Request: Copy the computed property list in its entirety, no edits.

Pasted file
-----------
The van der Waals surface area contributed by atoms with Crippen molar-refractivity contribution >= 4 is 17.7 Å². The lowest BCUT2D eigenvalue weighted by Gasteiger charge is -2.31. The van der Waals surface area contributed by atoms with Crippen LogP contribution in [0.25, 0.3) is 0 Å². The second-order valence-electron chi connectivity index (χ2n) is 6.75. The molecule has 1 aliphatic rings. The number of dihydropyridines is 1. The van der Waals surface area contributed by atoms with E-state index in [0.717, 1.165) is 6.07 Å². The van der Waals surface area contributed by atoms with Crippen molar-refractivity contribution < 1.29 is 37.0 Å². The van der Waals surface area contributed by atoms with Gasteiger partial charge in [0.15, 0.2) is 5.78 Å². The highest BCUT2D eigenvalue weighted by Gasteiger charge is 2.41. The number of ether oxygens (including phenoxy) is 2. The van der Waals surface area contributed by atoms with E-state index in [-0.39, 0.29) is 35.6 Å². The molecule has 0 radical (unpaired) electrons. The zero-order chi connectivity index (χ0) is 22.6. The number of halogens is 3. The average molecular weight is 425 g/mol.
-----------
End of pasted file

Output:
The van der Waals surface area contributed by atoms with Crippen molar-refractivity contribution >= 4 is 17.7 Å². The lowest BCUT2D eigenvalue weighted by Gasteiger charge is -2.31. The van der Waals surface area contributed by atoms with Crippen LogP contribution in [0.25, 0.3) is 0 Å². The second-order valence-electron chi connectivity index (χ2n) is 6.75. The molecule has 1 aliphatic rings. The number of dihydropyridines is 1. The van der Waals surface area contributed by atoms with E-state index in [0.717, 1.165) is 6.07 Å². The van der Waals surface area contributed by atoms with Crippen molar-refractivity contribution < 1.29 is 37.0 Å². The van der Waals surface area contributed by atoms with Gasteiger partial charge in [0.15, 0.2) is 5.78 Å². The highest BCUT2D eigenvalue weighted by Gasteiger charge is 2.41. The number of ether oxygens (including phenoxy) is 2. The van der Waals surface area contributed by atoms with E-state index in [-0.39, 0.29) is 35.6 Å². The molecule has 0 radical (unpaired) electrons. The zero-order chi connectivity index (χ0) is 22.6. The number of halogens is 3. The average molecular weight is 425 g/mol.